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    traumaRUs likes this.

    Thanks for sharing, Trauma! You've been very helpful.

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    Thank you, Trauma. Can you tell me more about what you did while shadowing?

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    I have another question for all APN's out there. I'm a new grad APN and I will start working in a clinic with a doc in june. It could be several months until I actually have my license. I'm to start in the clinic as an RN. How did the mentoring process go for you all as newbies. Did you shadow a doc or APN? How long? How did you make yourself useful during the learning process?
    I'm just concerned that I'll be in the way and the docs and PA will get tired of having me looking over their shoulder 24 hours a day for months on end.
    Also, as a new APN without a license, did you see patients on your own and then have the doc sign behind you or did you strictly shadow?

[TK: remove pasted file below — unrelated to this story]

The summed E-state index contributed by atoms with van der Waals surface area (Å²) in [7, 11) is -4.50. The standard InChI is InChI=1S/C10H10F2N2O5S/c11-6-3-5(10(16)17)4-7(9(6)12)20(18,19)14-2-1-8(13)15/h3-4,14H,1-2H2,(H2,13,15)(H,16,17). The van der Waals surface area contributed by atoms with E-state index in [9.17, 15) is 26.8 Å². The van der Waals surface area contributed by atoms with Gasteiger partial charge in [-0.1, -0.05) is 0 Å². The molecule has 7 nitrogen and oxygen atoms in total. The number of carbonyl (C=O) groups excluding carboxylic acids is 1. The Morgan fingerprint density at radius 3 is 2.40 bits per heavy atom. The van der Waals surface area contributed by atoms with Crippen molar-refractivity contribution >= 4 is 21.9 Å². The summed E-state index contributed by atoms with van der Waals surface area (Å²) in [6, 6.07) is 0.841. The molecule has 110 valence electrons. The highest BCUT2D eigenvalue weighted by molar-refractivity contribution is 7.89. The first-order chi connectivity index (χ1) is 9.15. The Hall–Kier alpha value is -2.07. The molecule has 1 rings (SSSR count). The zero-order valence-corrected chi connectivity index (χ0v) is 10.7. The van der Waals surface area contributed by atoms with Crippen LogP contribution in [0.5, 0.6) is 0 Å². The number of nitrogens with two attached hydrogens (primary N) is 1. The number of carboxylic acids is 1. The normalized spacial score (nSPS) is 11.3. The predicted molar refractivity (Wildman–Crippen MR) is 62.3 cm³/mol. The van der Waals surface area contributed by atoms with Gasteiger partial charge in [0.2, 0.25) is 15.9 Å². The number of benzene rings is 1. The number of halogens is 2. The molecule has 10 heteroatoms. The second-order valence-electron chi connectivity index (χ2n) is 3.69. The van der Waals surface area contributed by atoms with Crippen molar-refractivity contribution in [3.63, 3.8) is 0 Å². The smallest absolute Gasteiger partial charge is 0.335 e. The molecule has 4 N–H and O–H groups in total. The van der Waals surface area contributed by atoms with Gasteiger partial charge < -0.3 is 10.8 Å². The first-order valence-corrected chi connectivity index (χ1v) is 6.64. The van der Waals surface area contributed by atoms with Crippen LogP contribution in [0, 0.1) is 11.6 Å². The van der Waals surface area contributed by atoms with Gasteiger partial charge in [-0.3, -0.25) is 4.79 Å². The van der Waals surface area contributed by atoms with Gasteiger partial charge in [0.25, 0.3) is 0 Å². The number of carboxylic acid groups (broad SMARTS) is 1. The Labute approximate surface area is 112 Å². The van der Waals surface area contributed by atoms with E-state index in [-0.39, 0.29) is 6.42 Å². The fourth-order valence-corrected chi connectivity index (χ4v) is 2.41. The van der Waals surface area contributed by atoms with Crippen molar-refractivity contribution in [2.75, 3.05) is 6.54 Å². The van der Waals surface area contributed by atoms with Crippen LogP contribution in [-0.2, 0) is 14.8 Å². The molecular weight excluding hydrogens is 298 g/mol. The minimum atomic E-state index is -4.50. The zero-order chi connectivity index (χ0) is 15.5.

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    Thanks for the info. I do plan to test through ANCC. I'm glad to hear that, at least in your case, it didn't take the full 8 weeks. I'm so anxious to get my license and get to work. All of the paperwork for licensure, RX protocols, collaborative practice agreement, ect is REALLY stressing me out. I never once questioned my ability to get through school, but now that I'm through I'm wondering if I'll ever get through the licensing process.

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    Hello all advanced practice nurses! I will graduate in a couple of weeks and will be elligible to obtain APN licensure from my state board. My state (Arkansas) requires a certification exam. Here is what I understand about the timeline for licensure:
    1) I will recieve permission to test through ANCC after they recieve my application and transcripts. This could take 8-10 weeks.
    2) I then schedule and take exam. I'll know immediately if I passed
    3) I then have to wait another 8-10 weeks for the BON to issue my licensure
    Okay, so if I understand this correctly I'm looking at up to 4 months between the time I graduate and the time I obtain my license. This is crazy!!!!!
    I already have a job lined up and they are wanting to know when I can start. They don't want me to start before I am licensed. I'm really worried that this opportunity will be history by the time I'm able to start working.